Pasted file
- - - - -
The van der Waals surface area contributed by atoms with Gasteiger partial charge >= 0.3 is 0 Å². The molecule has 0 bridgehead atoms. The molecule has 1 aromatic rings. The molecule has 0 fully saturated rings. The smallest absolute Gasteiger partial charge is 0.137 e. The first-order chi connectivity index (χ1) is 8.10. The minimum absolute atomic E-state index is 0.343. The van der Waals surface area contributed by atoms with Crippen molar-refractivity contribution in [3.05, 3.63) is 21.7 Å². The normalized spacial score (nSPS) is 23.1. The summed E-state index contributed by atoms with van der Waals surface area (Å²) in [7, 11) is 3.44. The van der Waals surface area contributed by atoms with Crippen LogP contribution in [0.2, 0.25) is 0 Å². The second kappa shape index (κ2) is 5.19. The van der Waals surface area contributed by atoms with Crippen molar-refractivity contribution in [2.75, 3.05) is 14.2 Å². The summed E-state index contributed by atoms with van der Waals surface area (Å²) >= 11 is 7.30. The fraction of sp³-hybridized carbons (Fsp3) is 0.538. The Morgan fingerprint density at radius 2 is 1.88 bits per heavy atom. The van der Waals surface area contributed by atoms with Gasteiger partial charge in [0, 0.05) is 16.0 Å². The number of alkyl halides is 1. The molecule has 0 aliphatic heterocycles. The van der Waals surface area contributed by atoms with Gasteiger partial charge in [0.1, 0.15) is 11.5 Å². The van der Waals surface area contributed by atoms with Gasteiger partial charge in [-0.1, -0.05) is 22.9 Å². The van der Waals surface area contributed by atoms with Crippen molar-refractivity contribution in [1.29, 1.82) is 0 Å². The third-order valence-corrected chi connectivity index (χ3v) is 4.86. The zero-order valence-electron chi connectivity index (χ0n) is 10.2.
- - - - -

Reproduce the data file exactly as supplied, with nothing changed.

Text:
The van der Waals surface area contributed by atoms with Gasteiger partial charge >= 0.3 is 0 Å². The molecule has 0 bridgehead atoms. The molecule has 1 aromatic rings. The molecule has 0 fully saturated rings. The smallest absolute Gasteiger partial charge is 0.137 e. The first-order chi connectivity index (χ1) is 8.10. The minimum absolute atomic E-state index is 0.343. The van der Waals surface area contributed by atoms with Crippen molar-refractivity contribution in [3.05, 3.63) is 21.7 Å². The normalized spacial score (nSPS) is 23.1. The summed E-state index contributed by atoms with van der Waals surface area (Å²) in [7, 11) is 3.44. The van der Waals surface area contributed by atoms with Crippen LogP contribution in [0.2, 0.25) is 0 Å². The second kappa shape index (κ2) is 5.19. The van der Waals surface area contributed by atoms with Crippen molar-refractivity contribution in [2.75, 3.05) is 14.2 Å². The summed E-state index contributed by atoms with van der Waals surface area (Å²) >= 11 is 7.30. The fraction of sp³-hybridized carbons (Fsp3) is 0.538. The Morgan fingerprint density at radius 2 is 1.88 bits per heavy atom. The van der Waals surface area contributed by atoms with Gasteiger partial charge in [0, 0.05) is 16.0 Å². The number of alkyl halides is 1. The molecule has 0 aliphatic heterocycles. The van der Waals surface area contributed by atoms with Gasteiger partial charge in [0.1, 0.15) is 11.5 Å². The van der Waals surface area contributed by atoms with Gasteiger partial charge in [-0.1, -0.05) is 22.9 Å². The van der Waals surface area contributed by atoms with Crippen molar-refractivity contribution in [1.29, 1.82) is 0 Å². The third-order valence-corrected chi connectivity index (χ3v) is 4.86. The zero-order valence-electron chi connectivity index (χ0n) is 10.2.